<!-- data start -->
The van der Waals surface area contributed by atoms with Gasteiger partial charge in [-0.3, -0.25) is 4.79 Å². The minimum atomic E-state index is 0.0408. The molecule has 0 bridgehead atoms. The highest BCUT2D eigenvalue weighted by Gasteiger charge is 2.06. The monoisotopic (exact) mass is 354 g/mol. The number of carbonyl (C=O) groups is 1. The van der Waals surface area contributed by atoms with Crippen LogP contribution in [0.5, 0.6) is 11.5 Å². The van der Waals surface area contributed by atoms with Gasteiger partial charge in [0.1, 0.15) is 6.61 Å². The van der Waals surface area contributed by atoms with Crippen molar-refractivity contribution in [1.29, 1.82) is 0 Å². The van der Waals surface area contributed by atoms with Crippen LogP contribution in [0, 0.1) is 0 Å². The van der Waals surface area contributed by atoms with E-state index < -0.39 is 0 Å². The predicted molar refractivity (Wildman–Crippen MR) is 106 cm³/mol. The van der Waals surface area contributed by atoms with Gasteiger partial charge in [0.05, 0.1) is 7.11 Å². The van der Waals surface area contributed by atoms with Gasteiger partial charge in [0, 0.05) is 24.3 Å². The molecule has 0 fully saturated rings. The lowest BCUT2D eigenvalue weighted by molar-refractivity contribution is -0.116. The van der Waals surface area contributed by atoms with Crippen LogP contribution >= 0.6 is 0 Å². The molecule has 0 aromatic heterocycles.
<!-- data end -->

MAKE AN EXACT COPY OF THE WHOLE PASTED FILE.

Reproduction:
The van der Waals surface area contributed by atoms with Gasteiger partial charge in [-0.3, -0.25) is 4.79 Å². The minimum atomic E-state index is 0.0408. The molecule has 0 bridgehead atoms. The highest BCUT2D eigenvalue weighted by Gasteiger charge is 2.06. The monoisotopic (exact) mass is 354 g/mol. The number of carbonyl (C=O) groups is 1. The van der Waals surface area contributed by atoms with Crippen LogP contribution in [0.5, 0.6) is 11.5 Å². The van der Waals surface area contributed by atoms with Gasteiger partial charge in [0.1, 0.15) is 6.61 Å². The van der Waals surface area contributed by atoms with Crippen molar-refractivity contribution in [1.29, 1.82) is 0 Å². The van der Waals surface area contributed by atoms with Crippen LogP contribution in [0, 0.1) is 0 Å². The van der Waals surface area contributed by atoms with E-state index < -0.39 is 0 Å². The predicted molar refractivity (Wildman–Crippen MR) is 106 cm³/mol. The van der Waals surface area contributed by atoms with Gasteiger partial charge in [0.05, 0.1) is 7.11 Å². The van der Waals surface area contributed by atoms with Gasteiger partial charge in [0, 0.05) is 24.3 Å². The molecule has 0 fully saturated rings. The lowest BCUT2D eigenvalue weighted by molar-refractivity contribution is -0.116. The van der Waals surface area contributed by atoms with Crippen LogP contribution >= 0.6 is 0 Å². The molecule has 0 aromatic heterocycles.